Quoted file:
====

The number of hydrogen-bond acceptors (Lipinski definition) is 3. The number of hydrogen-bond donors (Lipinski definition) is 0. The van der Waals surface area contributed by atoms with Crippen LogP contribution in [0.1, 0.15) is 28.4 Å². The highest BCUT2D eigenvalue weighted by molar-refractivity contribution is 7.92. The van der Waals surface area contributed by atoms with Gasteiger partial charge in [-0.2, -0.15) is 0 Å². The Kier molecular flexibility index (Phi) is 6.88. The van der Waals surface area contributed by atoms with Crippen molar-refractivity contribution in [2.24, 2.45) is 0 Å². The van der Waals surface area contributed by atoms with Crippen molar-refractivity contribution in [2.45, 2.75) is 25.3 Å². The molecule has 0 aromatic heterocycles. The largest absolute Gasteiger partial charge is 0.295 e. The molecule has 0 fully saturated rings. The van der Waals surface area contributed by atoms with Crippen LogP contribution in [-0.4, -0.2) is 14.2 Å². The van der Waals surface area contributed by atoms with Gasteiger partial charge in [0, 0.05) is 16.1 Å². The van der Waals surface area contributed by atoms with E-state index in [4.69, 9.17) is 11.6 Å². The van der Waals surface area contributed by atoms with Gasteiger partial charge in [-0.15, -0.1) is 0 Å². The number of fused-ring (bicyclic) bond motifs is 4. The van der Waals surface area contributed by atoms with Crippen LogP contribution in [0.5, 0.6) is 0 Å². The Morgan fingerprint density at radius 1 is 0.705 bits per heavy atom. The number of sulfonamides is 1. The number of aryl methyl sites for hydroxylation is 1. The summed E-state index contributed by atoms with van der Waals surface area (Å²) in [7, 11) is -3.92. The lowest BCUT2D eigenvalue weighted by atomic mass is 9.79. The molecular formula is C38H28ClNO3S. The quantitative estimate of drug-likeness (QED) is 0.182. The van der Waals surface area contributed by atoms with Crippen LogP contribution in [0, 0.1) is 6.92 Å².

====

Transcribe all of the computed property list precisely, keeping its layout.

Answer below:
The number of hydrogen-bond acceptors (Lipinski definition) is 3. The number of hydrogen-bond donors (Lipinski definition) is 0. The van der Waals surface area contributed by atoms with Crippen LogP contribution in [0.1, 0.15) is 28.4 Å². The highest BCUT2D eigenvalue weighted by molar-refractivity contribution is 7.92. The van der Waals surface area contributed by atoms with Gasteiger partial charge in [-0.2, -0.15) is 0 Å². The Kier molecular flexibility index (Phi) is 6.88. The van der Waals surface area contributed by atoms with Crippen molar-refractivity contribution in [2.24, 2.45) is 0 Å². The van der Waals surface area contributed by atoms with Crippen molar-refractivity contribution in [2.45, 2.75) is 25.3 Å². The molecule has 0 aromatic heterocycles. The largest absolute Gasteiger partial charge is 0.295 e. The molecule has 0 fully saturated rings. The van der Waals surface area contributed by atoms with Crippen LogP contribution in [-0.4, -0.2) is 14.2 Å². The van der Waals surface area contributed by atoms with Gasteiger partial charge in [0, 0.05) is 16.1 Å². The van der Waals surface area contributed by atoms with E-state index in [4.69, 9.17) is 11.6 Å². The van der Waals surface area contributed by atoms with Gasteiger partial charge in [-0.15, -0.1) is 0 Å². The number of fused-ring (bicyclic) bond motifs is 4. The van der Waals surface area contributed by atoms with Crippen LogP contribution in [0.5, 0.6) is 0 Å². The Morgan fingerprint density at radius 1 is 0.705 bits per heavy atom. The number of sulfonamides is 1. The number of aryl methyl sites for hydroxylation is 1. The summed E-state index contributed by atoms with van der Waals surface area (Å²) in [7, 11) is -3.92. The lowest BCUT2D eigenvalue weighted by atomic mass is 9.79. The molecular formula is C38H28ClNO3S. The quantitative estimate of drug-likeness (QED) is 0.182. The van der Waals surface area contributed by atoms with Crippen LogP contribution in [0, 0.1) is 6.92 Å².